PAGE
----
Check Your Authority

Problem:

I have found that some projects (and some whole organisations and their project managers) don’t identify who has authority or who is responsible for what.

The team members (and even the project manager) don’t know who is responsible for many aspects of a project that need someone to be responsible:

  • Issue or approval an invoice
  • Approval of a drawing for issue to a client
  • Approval of a document for issue to a client
  • Sign-off or witnessing hold points during construction
  • Authorising variations (either to the client, or from a contractor)
  • Commissioning

This can cause problems and delays in the project schedule. It can also cause big problems in alliance projects, where there are multiple senior responsible people. Without clear identification on who can do what or who can authorise what, some approvals may be done when they shouldn’t or some may get overlooked and delay the project.

Solution:

Some project managers try to do all this themselves, and on small projects that may work fine. But on larger or more complex projects I believe the project manager (or project director) should delegate authority to certain team members to do some of those tasks.

If you join a project team, you should make sure you are aware of what you can and cannot approve. You should do this also as project manager, to ensure you can approve what is required, and also so that you allocate responsibility and authority to the appropriate people.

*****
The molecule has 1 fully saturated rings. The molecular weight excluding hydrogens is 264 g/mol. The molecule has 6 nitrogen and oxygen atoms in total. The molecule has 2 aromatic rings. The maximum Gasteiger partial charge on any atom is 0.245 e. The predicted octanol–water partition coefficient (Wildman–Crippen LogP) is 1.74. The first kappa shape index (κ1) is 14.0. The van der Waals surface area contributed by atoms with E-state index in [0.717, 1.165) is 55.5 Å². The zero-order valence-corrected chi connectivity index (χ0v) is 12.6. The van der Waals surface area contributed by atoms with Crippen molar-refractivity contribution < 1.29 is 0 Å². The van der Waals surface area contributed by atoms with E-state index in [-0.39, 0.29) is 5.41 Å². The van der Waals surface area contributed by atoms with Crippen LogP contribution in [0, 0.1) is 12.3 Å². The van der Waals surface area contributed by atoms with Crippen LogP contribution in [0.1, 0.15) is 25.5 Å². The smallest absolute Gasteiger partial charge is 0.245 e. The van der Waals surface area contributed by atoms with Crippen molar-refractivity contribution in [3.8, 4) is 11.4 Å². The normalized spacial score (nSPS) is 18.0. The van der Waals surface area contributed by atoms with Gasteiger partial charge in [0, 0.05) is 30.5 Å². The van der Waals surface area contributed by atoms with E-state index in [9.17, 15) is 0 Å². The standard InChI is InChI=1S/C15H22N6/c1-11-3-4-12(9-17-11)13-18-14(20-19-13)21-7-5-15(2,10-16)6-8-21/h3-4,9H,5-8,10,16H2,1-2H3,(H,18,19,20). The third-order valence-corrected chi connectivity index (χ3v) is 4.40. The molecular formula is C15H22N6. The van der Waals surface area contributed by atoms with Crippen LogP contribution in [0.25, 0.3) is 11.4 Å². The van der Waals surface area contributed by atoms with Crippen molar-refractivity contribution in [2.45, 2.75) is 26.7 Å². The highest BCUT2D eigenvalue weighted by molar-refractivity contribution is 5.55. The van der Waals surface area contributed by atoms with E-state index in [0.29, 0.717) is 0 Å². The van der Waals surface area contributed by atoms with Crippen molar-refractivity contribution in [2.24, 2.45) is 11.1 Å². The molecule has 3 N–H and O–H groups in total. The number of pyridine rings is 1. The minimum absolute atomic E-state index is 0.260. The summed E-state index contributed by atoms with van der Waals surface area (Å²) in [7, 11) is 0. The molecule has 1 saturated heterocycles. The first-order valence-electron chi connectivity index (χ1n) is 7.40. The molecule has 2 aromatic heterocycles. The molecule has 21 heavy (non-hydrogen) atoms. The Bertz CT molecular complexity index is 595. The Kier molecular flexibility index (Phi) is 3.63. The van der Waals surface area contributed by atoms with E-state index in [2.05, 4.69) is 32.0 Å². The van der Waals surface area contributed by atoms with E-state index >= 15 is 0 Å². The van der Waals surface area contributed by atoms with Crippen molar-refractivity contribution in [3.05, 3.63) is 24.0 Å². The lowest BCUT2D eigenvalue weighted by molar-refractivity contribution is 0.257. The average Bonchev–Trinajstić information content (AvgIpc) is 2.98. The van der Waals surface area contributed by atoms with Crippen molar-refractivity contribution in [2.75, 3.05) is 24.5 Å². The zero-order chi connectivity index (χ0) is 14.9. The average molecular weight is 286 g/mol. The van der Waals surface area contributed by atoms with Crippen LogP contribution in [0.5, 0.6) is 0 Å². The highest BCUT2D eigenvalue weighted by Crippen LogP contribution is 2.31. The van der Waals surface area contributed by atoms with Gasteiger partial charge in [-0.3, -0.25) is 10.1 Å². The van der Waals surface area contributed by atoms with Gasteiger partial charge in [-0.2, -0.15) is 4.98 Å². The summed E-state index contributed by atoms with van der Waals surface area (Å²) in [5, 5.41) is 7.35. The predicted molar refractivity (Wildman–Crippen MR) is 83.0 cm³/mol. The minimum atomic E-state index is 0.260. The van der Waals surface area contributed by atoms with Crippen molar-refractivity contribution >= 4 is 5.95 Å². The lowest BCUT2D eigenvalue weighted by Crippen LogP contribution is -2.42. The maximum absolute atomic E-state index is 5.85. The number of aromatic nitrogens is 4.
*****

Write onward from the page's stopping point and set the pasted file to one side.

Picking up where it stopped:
Financial items are often well document (often within the rules of the company) but I find that projects often tend to overlook allocating responsibility for other items that are specifically financial.

You should also ensure that your project identifies what your company is responsible for and what is by others (the client, other contractors, subcontractors, other alliance members etc).

The contract should clarify who (as in which contracted party) is responsible for each aspect of the project (e.g. design, engineering certification, building certification, construction sign-off, operations and maintenance manuals etc).

Lesson:

Avoid problems later by checking early in the project who is responsible for what aspect of the project and who has authority to approve what. Make sure this is documented and communicated clearly between your project and the client (or sub-contractors) and also with your project team.

 

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